The United Nation’s Sustainable Development Goal 4 aims to ensure inclusive and equitable quality education, and promote lifelong learning opportunities for all by 2030. Taylor & Francis has selected an array of articles focusing on inequality and sustainable development in education. These articles will be free to access via this page until the end of 2016.
In this video IENN sits down with Columbia University Professor Jeffrey Sachs to talk economics, policy and education development. Sachs is no stranger to the skepticism surrounding the sustainable development goals. For Sachs these goals are about much more than being starry-eyed and hopeful, he believes with a grassroots approach, creativity, and maybe bit technology, all girls and boys can obtain a free quality primary and secondary education by 2030. And that 40-billion dollar funding gap? He says For a macroeconomist, is no big deal.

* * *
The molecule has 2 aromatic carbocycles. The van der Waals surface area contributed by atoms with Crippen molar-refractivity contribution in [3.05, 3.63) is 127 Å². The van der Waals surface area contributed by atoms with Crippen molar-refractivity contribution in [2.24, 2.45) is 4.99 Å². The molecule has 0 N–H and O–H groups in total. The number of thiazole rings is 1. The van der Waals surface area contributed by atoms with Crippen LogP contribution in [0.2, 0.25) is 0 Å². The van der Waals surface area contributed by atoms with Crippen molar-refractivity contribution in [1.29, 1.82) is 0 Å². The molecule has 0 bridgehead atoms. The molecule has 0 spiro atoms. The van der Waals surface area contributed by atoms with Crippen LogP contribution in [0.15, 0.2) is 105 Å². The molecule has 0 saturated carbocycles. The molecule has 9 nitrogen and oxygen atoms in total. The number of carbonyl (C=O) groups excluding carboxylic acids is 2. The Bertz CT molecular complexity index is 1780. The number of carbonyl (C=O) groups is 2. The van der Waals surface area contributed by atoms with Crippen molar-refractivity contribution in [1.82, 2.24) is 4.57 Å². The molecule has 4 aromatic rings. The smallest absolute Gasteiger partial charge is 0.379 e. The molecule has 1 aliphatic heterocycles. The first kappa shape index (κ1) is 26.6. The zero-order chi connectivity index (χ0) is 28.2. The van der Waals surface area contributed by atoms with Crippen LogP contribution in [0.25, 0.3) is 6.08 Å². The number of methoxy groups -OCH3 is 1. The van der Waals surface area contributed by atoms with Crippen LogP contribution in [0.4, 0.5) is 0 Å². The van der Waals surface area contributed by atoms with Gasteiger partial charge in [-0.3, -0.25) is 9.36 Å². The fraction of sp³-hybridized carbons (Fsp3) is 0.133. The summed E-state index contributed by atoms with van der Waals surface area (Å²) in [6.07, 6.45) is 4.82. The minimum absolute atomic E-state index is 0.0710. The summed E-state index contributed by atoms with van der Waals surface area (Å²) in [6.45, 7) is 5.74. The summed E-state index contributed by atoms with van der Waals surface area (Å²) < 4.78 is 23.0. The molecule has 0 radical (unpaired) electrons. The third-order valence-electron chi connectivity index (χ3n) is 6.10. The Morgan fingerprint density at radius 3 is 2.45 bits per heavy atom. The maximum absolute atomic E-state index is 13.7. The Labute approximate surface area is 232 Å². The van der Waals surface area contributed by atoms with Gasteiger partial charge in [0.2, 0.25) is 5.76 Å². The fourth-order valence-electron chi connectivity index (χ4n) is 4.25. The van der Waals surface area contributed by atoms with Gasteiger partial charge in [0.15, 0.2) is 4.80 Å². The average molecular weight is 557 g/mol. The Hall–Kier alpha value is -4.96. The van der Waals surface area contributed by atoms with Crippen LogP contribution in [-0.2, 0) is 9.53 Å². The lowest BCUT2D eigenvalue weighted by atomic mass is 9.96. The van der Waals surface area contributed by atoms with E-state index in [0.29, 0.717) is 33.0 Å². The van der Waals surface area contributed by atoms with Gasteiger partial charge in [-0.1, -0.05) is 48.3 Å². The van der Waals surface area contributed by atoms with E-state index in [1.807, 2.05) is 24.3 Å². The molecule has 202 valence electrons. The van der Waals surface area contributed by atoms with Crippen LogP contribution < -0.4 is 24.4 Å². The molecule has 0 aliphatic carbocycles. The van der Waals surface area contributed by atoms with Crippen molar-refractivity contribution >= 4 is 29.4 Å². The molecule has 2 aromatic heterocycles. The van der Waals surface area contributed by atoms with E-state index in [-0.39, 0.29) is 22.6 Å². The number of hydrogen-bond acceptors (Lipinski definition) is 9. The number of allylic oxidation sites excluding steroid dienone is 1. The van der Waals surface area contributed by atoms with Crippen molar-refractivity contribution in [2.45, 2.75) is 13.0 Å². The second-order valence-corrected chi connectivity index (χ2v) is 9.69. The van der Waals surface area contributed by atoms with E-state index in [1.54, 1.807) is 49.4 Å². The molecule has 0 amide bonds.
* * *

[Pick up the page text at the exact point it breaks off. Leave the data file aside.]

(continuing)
According to the 2015 Global Peace Index Report approximately 13,4% of the worlds GDP ($14.3 Trill) was lost to conflict in 2014. This is equivalent to the combined economies of Brazil, Canada, France, Germany, Spain and the United Kingdom. The cost of conflict has a heavy toll mostly on the youth particularly in the global south. This article by Moses Machipisa provides an analysis of why Global Citizenship Education (GCED) is critical in building sustainable peace and why youth are critical actors in this process.
The Peace of Wild Things
When despair for the world grows in me
and I wake in the night at the least sound
in fear of what my life and my children’s lives may be,
I go and lie down where the wood drake